End of the Road

Steve Rosen's Critic's Choice Award


The writer Terry Southern, who died in 1995, has emerged in hindsight as a kind of real-life Forrest Gump figure--present at the creation of virtually everything new, liberating and free-spirited in post-World War II arts and culture. As Lee Hill states in his Scenario magazine profile, Southern appeared to "emerge from a phantom zone between the underground if the Beats and the uptown chic of The Paris Review and Esquire."

Southern has been called the founder of New Journalism; the novel he and Mason Hoffenberg published in 1958; Candy, was a prelude to the swingin' 60s; and the Academy Award-nominated screenplay he wrote for Stanley Kubrick's Dr. Strangelove helped make satiric black humor the cultural force it is today. The 1960s were Southern's decade--he worked on the screenplay for Easy Rider and got on the cover of the Beatles' Sgt Peppers. But he disappeared from public view afterward. One of his last movies was 1970s little-seen End of the Road, which he co-produced and co-wrote (and briefly appears in). Directed by Aram Avakian and adapted from an acclaimed John Barth novel, it pushes the theme of 1960s alienation to the edge and received an X rating (it still has that rating). Stacy Keach plays a catatonic Johns Hopkins graduate found on a railway platform by an unorthodox doctor, played by James Earl Jones. With Harris Yulin, Dorothy Tristan and James Coco. It was filmed in the Berkshires.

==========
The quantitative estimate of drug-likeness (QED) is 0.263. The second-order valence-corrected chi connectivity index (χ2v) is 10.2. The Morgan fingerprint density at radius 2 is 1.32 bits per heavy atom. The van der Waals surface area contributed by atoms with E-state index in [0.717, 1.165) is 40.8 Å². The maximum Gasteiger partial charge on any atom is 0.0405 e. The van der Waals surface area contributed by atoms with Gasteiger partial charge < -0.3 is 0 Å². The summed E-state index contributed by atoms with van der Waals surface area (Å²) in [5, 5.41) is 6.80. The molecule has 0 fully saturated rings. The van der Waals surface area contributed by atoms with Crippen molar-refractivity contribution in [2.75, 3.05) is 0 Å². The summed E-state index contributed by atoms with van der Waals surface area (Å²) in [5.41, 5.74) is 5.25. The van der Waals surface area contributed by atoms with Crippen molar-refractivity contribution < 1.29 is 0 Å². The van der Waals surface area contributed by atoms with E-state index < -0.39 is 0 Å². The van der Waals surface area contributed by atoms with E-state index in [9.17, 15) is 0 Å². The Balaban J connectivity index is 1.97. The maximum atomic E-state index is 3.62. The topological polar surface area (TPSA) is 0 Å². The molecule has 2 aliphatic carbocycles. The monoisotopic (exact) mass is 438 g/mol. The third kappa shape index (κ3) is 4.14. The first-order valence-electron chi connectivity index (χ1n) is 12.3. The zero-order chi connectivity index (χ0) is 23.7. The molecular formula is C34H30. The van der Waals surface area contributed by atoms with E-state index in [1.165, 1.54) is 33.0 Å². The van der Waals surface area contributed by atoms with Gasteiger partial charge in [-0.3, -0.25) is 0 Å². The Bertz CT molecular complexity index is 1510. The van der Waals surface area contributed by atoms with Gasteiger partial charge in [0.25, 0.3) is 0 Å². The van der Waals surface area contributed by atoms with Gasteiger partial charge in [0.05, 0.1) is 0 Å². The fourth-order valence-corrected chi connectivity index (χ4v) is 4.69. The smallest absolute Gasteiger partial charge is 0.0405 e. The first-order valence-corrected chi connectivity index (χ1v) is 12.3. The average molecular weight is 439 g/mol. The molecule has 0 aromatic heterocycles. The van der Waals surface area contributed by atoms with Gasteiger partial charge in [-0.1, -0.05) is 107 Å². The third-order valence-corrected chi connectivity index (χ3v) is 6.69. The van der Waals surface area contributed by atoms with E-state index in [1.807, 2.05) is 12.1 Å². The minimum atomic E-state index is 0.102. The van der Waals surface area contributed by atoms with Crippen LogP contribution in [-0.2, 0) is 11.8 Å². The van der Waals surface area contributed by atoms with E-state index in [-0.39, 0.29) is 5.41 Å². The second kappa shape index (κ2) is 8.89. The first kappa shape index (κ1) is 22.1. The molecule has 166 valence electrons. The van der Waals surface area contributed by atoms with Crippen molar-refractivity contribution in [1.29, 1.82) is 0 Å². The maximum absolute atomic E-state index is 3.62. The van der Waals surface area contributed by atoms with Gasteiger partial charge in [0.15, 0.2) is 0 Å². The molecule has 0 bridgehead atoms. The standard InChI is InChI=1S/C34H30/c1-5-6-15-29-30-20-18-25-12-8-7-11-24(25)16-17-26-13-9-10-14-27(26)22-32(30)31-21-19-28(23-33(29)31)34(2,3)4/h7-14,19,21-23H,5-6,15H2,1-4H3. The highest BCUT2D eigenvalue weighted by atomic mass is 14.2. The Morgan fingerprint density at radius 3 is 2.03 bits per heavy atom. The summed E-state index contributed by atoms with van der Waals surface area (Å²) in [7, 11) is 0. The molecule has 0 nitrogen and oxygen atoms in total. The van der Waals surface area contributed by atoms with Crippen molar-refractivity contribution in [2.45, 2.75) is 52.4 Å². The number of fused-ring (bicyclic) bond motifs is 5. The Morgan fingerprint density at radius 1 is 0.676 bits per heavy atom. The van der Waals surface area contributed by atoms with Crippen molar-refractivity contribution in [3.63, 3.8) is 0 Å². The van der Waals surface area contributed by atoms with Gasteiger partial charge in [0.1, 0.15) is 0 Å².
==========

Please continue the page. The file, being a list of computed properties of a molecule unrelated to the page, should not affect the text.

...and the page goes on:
Introduced by
Steven Rosen
The Denver Post

Q&A afterward by

Nile Southern

4:00 pm, Saturday
October 9th, 1999

• TS biographer Lee Hill's assessment of End of the Road
End of the Road (more)

Order a videocassette copy of the film.